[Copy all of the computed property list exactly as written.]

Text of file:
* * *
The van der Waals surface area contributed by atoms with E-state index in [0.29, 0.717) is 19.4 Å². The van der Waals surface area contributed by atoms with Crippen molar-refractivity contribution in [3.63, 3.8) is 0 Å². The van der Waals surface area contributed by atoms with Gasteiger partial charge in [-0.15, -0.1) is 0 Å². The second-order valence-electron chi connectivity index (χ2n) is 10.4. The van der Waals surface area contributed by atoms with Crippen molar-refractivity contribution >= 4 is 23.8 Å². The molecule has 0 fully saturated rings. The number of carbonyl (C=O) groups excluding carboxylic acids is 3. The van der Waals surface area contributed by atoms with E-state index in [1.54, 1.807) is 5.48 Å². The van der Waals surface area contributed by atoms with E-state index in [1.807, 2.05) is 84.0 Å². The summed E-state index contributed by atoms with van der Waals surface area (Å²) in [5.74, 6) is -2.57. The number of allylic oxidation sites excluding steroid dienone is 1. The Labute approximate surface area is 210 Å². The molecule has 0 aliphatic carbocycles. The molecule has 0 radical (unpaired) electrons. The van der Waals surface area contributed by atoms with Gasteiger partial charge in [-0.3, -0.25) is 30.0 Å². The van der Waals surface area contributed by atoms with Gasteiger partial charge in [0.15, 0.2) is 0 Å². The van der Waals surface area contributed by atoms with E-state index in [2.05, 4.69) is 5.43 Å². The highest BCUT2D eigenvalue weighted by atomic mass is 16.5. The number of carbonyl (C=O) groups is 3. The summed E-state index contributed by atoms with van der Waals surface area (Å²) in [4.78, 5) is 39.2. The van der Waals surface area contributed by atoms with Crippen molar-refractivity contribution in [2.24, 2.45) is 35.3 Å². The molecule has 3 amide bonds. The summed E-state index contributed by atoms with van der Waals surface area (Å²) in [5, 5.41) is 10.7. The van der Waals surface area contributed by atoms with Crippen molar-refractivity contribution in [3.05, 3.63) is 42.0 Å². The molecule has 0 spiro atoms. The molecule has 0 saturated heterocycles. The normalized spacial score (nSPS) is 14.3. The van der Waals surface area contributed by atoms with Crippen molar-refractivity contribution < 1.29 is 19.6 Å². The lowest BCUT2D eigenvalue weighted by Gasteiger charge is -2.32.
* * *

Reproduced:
The van der Waals surface area contributed by atoms with E-state index in [0.29, 0.717) is 19.4 Å². The van der Waals surface area contributed by atoms with Crippen molar-refractivity contribution in [3.63, 3.8) is 0 Å². The van der Waals surface area contributed by atoms with Gasteiger partial charge in [-0.15, -0.1) is 0 Å². The second-order valence-electron chi connectivity index (χ2n) is 10.4. The van der Waals surface area contributed by atoms with Crippen molar-refractivity contribution >= 4 is 23.8 Å². The molecule has 0 fully saturated rings. The number of carbonyl (C=O) groups excluding carboxylic acids is 3. The van der Waals surface area contributed by atoms with E-state index in [1.54, 1.807) is 5.48 Å². The van der Waals surface area contributed by atoms with E-state index in [1.807, 2.05) is 84.0 Å². The summed E-state index contributed by atoms with van der Waals surface area (Å²) in [5.74, 6) is -2.57. The number of allylic oxidation sites excluding steroid dienone is 1. The Labute approximate surface area is 210 Å². The molecule has 0 aliphatic carbocycles. The molecule has 0 radical (unpaired) electrons. The van der Waals surface area contributed by atoms with Gasteiger partial charge in [-0.3, -0.25) is 30.0 Å². The van der Waals surface area contributed by atoms with Gasteiger partial charge in [0.15, 0.2) is 0 Å². The van der Waals surface area contributed by atoms with E-state index in [2.05, 4.69) is 5.43 Å². The highest BCUT2D eigenvalue weighted by atomic mass is 16.5. The number of carbonyl (C=O) groups is 3. The summed E-state index contributed by atoms with van der Waals surface area (Å²) in [4.78, 5) is 39.2. The van der Waals surface area contributed by atoms with Crippen molar-refractivity contribution in [2.24, 2.45) is 35.3 Å². The molecule has 3 amide bonds. The summed E-state index contributed by atoms with van der Waals surface area (Å²) in [5, 5.41) is 10.7. The van der Waals surface area contributed by atoms with Crippen molar-refractivity contribution in [3.05, 3.63) is 42.0 Å². The molecule has 0 spiro atoms. The molecule has 0 saturated heterocycles. The normalized spacial score (nSPS) is 14.3. The van der Waals surface area contributed by atoms with Crippen molar-refractivity contribution < 1.29 is 19.6 Å². The lowest BCUT2D eigenvalue weighted by Gasteiger charge is -2.32.